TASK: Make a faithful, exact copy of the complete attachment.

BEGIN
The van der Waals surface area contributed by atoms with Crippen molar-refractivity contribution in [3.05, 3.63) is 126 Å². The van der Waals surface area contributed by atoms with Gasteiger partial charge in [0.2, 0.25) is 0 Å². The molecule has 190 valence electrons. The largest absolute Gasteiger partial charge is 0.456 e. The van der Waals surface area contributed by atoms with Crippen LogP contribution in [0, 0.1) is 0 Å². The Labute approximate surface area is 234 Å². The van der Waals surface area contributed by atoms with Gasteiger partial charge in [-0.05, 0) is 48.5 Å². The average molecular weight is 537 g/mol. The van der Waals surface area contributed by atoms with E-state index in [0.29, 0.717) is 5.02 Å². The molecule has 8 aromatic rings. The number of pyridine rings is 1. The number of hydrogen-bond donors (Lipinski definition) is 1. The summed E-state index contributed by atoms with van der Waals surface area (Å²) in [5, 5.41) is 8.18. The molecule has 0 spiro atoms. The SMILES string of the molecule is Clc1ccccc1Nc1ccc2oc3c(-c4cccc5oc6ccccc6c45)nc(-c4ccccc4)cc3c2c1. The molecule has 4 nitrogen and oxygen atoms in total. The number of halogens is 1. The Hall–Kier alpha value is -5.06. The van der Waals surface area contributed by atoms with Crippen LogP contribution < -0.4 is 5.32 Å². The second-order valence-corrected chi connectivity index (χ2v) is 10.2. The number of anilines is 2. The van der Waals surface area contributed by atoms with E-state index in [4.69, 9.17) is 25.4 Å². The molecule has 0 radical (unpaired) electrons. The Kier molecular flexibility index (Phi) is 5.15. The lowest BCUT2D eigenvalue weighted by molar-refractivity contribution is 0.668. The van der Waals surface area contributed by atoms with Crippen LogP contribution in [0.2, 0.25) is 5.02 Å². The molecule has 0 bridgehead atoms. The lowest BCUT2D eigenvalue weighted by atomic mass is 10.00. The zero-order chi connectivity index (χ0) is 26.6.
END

The van der Waals surface area contributed by atoms with Crippen molar-refractivity contribution in [3.05, 3.63) is 126 Å². The van der Waals surface area contributed by atoms with Gasteiger partial charge in [0.2, 0.25) is 0 Å². The molecule has 190 valence electrons. The largest absolute Gasteiger partial charge is 0.456 e. The van der Waals surface area contributed by atoms with Crippen LogP contribution in [0, 0.1) is 0 Å². The Labute approximate surface area is 234 Å². The van der Waals surface area contributed by atoms with Gasteiger partial charge in [-0.05, 0) is 48.5 Å². The average molecular weight is 537 g/mol. The van der Waals surface area contributed by atoms with E-state index in [0.29, 0.717) is 5.02 Å². The molecule has 8 aromatic rings. The number of pyridine rings is 1. The number of hydrogen-bond donors (Lipinski definition) is 1. The summed E-state index contributed by atoms with van der Waals surface area (Å²) in [5, 5.41) is 8.18. The molecule has 0 spiro atoms. The SMILES string of the molecule is Clc1ccccc1Nc1ccc2oc3c(-c4cccc5oc6ccccc6c45)nc(-c4ccccc4)cc3c2c1. The molecule has 4 nitrogen and oxygen atoms in total. The number of halogens is 1. The Hall–Kier alpha value is -5.06. The van der Waals surface area contributed by atoms with Crippen LogP contribution < -0.4 is 5.32 Å². The second-order valence-corrected chi connectivity index (χ2v) is 10.2. The number of anilines is 2. The van der Waals surface area contributed by atoms with E-state index in [4.69, 9.17) is 25.4 Å². The molecule has 0 radical (unpaired) electrons. The Kier molecular flexibility index (Phi) is 5.15. The lowest BCUT2D eigenvalue weighted by molar-refractivity contribution is 0.668. The van der Waals surface area contributed by atoms with Crippen LogP contribution in [0.2, 0.25) is 5.02 Å². The molecule has 0 bridgehead atoms. The lowest BCUT2D eigenvalue weighted by atomic mass is 10.00. The zero-order chi connectivity index (χ0) is 26.6.